Friday, July 27, 2018

Forgotten Books: HANGROPE TOWN by Harry Whittington (1964)

I've been itching for a look at some Harry Whittington westerns, and finally picked up three on a recent roadtrip. This one got the nod as my first because it has the coolest title. The edition I got (pictured below, not above) is a bit odd. The copyright page says it was:

Produced in Israel for 
PRIORY BOOKS, London, England by 
Tel Aviv

I'm not sure what to make of all that. An American, English language western called Hangrope Town seems a weird choice if it was intended for Israeli readers. The back cover lists prices for the U.K., U.S.A., Australia, South Africa and Canada, but not Israel. And while it says "first published by Ballantine Books," there is no copyright date - not even a year of publication.

Familiar only with Whittington's Gold Medalish suspense novels, I sort of expected to meet a western ne'er-do-well obsessed with an oversexed western babe who drives him to his doom. But this wasn't that. At least, not exactly. 

The first half of the book, though, is damn good. Our hero is a forty-dollars-a-month marshal named Curt Brannon, appointed by the feds because the two-bit town of Sage Wells needs law, and is apparently too cheap to hire their own sheriff. And right away, he has a damn big problem: The town is quaking in its boots because a really bad dude just released from prison is coming to exact his revenge on the folks who sent him up.

As a teenager, the really bad dude, who happens to be a half-breed, terrorized the town before killing the no-account son of the richest rancher. In the years since, he's been sending threatening letters to members of the jury and everyone else involved. Now the rancher is trying to turn the citizenry into a lynch mob. Marshal Brannon, a noble and stubbon soul, insists they can't touch the guy until he commits a crime. 

Whittington ratchets up the tension as Brannon pisses off the whole town while awaiting the bad dude's arrival. When he finally arrives, halfway through the book, he's every bit as nasty as advertised, but he's not packing heat, so Brannon is powerless to arrest him. 

After that build-up, I expected a high-octane finish. Instead, the story sort of fizzles. Brannon suffers a lot of anguish, as does the rich rancher, both primarily due to the idiocy of the rancher's daughter. Another no-account is murdered, and there's a lot of worrying about whodunnit, but if that's ever definitely resolved, I didn't notice. After more diddyling around, things come to a head, and Brannon and the bad dude come to conclusions, but I had the feeling Whittington had lost interest in the proceedings, and was trying to get it over with.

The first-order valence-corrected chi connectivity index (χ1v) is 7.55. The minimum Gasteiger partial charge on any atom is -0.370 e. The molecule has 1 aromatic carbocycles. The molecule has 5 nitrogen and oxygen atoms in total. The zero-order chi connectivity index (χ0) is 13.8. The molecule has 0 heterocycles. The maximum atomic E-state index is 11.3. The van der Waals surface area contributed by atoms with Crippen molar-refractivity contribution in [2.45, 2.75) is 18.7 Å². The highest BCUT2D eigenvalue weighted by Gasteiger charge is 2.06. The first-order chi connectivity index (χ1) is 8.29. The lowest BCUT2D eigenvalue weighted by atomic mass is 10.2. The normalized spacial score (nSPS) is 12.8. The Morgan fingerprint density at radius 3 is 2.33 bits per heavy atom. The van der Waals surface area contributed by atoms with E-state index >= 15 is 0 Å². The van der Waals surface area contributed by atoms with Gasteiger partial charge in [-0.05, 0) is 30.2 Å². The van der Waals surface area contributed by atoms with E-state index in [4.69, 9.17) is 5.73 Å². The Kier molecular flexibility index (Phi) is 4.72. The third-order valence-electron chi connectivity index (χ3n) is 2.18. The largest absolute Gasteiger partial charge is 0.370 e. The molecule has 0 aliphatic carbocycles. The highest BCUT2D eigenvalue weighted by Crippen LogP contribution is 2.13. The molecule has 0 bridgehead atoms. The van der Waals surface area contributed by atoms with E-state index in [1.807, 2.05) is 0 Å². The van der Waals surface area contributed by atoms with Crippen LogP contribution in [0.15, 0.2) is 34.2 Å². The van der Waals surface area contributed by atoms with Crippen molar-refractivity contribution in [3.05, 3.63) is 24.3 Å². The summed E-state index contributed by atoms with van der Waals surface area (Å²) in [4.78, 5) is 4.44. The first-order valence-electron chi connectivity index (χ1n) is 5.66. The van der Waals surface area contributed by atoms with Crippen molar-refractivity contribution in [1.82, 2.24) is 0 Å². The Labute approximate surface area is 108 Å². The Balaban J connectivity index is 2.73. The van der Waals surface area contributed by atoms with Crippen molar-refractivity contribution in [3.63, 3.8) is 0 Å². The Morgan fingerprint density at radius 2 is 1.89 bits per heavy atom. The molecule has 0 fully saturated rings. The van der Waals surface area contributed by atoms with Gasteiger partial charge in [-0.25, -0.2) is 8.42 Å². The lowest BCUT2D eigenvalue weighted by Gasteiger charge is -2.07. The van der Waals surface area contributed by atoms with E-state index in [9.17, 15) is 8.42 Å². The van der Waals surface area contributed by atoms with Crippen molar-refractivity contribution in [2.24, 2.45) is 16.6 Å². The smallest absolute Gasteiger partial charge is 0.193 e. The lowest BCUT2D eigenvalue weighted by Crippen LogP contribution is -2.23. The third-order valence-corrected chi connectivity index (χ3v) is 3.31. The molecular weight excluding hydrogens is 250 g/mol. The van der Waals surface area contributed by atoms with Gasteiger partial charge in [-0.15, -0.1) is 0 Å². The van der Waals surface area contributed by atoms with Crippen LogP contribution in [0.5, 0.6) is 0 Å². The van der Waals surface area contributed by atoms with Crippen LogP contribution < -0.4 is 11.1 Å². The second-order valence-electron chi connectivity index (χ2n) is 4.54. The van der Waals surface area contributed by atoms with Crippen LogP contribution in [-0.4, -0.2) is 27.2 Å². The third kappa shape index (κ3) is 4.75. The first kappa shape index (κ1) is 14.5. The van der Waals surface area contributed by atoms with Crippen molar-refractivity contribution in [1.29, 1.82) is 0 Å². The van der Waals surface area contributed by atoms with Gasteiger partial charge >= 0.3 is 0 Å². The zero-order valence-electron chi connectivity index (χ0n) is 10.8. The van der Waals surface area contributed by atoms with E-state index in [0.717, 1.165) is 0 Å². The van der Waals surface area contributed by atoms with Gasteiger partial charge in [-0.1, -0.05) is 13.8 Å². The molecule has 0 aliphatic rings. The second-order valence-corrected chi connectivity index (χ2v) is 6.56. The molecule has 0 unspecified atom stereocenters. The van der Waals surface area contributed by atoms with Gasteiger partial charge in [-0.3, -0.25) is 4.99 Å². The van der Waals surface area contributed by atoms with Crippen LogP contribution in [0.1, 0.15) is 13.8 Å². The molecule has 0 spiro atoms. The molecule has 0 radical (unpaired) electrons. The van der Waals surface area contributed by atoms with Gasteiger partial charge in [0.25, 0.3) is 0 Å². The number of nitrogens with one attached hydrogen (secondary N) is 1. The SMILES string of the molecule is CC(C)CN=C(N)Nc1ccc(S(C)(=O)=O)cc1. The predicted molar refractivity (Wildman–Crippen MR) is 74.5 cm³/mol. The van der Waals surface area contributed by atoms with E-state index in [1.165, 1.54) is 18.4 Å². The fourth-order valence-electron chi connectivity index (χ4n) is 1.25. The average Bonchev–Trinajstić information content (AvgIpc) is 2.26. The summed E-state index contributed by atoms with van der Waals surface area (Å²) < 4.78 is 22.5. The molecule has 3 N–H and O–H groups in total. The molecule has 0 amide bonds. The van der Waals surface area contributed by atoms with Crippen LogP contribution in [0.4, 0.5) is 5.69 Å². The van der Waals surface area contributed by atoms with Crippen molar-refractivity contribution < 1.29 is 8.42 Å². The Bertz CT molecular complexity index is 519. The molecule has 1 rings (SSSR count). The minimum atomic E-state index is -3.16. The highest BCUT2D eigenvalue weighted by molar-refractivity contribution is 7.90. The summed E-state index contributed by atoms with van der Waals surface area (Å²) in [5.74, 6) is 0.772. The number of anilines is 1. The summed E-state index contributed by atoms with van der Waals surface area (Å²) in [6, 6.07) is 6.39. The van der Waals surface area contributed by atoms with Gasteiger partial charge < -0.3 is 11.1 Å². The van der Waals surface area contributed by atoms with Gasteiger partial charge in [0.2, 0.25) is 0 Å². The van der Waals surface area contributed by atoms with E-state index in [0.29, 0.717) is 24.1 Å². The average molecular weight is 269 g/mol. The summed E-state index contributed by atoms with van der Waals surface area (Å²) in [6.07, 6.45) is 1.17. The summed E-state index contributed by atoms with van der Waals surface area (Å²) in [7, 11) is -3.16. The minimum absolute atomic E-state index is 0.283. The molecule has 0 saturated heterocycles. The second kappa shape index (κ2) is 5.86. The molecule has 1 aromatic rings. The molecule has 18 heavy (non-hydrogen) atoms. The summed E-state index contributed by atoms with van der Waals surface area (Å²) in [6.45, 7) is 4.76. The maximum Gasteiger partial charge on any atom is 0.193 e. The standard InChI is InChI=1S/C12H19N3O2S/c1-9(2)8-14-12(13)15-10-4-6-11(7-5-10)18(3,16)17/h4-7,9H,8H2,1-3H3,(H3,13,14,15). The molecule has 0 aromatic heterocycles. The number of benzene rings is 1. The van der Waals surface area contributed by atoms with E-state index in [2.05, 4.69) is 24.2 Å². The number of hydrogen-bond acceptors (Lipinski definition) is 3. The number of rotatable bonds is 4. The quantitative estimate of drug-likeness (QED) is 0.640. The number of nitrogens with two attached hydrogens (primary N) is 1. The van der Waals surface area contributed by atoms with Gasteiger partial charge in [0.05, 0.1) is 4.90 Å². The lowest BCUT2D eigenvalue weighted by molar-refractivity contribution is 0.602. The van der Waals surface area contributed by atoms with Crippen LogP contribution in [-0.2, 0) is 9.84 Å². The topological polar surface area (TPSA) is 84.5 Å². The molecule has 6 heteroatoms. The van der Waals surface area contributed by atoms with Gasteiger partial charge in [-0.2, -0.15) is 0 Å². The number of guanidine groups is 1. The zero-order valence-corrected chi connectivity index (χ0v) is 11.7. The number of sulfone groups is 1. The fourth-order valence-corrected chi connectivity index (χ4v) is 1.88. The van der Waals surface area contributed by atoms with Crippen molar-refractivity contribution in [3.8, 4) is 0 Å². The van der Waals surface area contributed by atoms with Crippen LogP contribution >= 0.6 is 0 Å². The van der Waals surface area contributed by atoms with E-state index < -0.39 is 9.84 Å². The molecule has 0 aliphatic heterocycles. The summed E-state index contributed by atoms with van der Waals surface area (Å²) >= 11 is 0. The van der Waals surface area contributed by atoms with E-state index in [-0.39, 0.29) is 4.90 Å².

That said, the prose is consistently tight and tough, and the book is short. So while the second half did not meet expectations, it wasn't long enough to be boring. I'm hoping the other two I picked up, Desert Stake-Out and Charro!, will be better.


George said...

Bill Crider was a huge fan of Harry Whittington's work. His enthusiasm motived me to buy every Whittington book I ran across. I've read most of Whittington's suspense novels. I have a stack of Whittington westerns waiting to be read. Maybe for the next OWLHOOT...

Stark House said...

This isn't one of Harry's better westerns. You're right--it just peters out at the end. But you should have a lot better luck with Desert Stake-Out, which we reprinted as part of a trilogy of Whittington westerns a couple years ago.

Cap'n Bob said...

I suspect Israel was under British rule when this came out.

Art Scott said...

I have 3 books from the same outfit, operating as either Priory or Sharon imprint: Web of Murder by Whittington (orig. Fawcett), The Savage Breast by John Trinian (orig. Croydon), and Call Me Deadly by Hal Braham (orig. Graphic), and I've seen many others. I have these because they used McGinnis cover art originally on Fawcett titles. I suspected some sort of semi-pirate scheme going on here, though the books are scrupulous enough in crediting the original copyrights. Possibly some gimmick to work around international distribution agreements - or maybe everything is kosher. The Brits left Israel in 1948 and these are late '50s titles, so Cap'n Bob's wrong there.